Digital Technology and Cultures/Interconnected Technology And Cultural Studies and Identity
CULTURAL STUDIES AND IDENTITY
Raymond Henry Williams (1921-1988).
Raymond H. Williams was a Welsh academic and theorist. He was an influential figure in defining the term culture. His writings and critique of culture made significant contributions to the field of cultural studies.
Stuart McPhail Hall (1932-2014).
Stuart M. Hall was a Jamaican-born British cultural theorist. He was one of the founding members of the Birmingham School of Cultural Studies. His works connecting racial prejudice and media have become foundational in the study of contemporary cultural studies.
This Al Jazeera produced video on Hall’s ideas on race, gender, class in the media: https://www.youtube.com/watch?v=FWP_N_FoW-I&feature=youtu.be, gives a brief overview of the cultural themes we should consider as we view media through the cultural studies lens.
Categories of Culture
In John Storey’s (2015) chapter on “Culturalism” we find Raymond Williams’ “The Analysis of Culture.” In the analysis, Williams presents three categories to consider in defining culture: the ideal, how we think culture could be better; the documentary record, a way to remember the past; and the social, how we speak about our present way of life.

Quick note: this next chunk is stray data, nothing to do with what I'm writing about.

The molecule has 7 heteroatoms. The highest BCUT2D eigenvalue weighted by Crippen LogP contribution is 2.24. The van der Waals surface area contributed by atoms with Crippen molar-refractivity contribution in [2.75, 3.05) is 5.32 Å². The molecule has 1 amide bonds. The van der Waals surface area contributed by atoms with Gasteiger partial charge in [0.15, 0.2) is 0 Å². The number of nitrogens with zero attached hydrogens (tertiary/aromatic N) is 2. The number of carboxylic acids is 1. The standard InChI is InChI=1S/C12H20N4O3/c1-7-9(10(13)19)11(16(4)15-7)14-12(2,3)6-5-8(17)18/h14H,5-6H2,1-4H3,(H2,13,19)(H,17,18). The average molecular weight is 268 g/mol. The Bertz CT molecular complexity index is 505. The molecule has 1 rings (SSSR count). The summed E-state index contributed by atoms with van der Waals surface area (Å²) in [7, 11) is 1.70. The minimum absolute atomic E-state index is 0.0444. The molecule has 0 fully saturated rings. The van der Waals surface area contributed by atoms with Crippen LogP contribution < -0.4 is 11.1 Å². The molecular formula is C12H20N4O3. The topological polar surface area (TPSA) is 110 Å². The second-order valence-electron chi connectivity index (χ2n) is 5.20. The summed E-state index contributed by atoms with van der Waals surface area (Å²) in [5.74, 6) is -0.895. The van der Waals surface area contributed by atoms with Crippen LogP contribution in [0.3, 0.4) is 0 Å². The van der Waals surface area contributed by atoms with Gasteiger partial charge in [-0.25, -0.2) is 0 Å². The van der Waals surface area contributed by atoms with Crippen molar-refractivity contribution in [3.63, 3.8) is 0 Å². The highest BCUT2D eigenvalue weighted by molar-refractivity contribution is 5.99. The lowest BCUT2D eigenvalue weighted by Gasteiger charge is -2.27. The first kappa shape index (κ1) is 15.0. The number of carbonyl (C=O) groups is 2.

Concepts of Identity
Stuart Hall (1996) describes three concepts of identity. The first is the enlightenment subject, one who knows one’s own identity, “whose ‘center’ consisted of an inner core which first emerged when the subject was born, and unfolded with it, while remaining essentially the same - continuous or ‘identical’ with itself - throughout the individual's existence” (597). The second is the social subject, where you view yourself as part of a community. The idea that your identity is formed from your relationship with others. Our identities shape culture and vice-versa culture shapes our identities. The post-modern subject is the last identity concept. Post-modern subjects believe you are not born with a stagnate identity. Identities are formed and changed by their experiences. We assume different identities at different times and locations in our lives, identities rely on historical experiences. This allows us to have conflicting identities, we are ever changing. We must considered these definitions of culture and identity in order to fully understand modern society. We can use this cultural studies lens to potentially unpack a culture system and help understand how they construct a person’s identity.
I will use Hall’s ideas of culture and identity to critique the interconnected exercise technology, examining the technology and the larger behavior and social structures this technology shapes.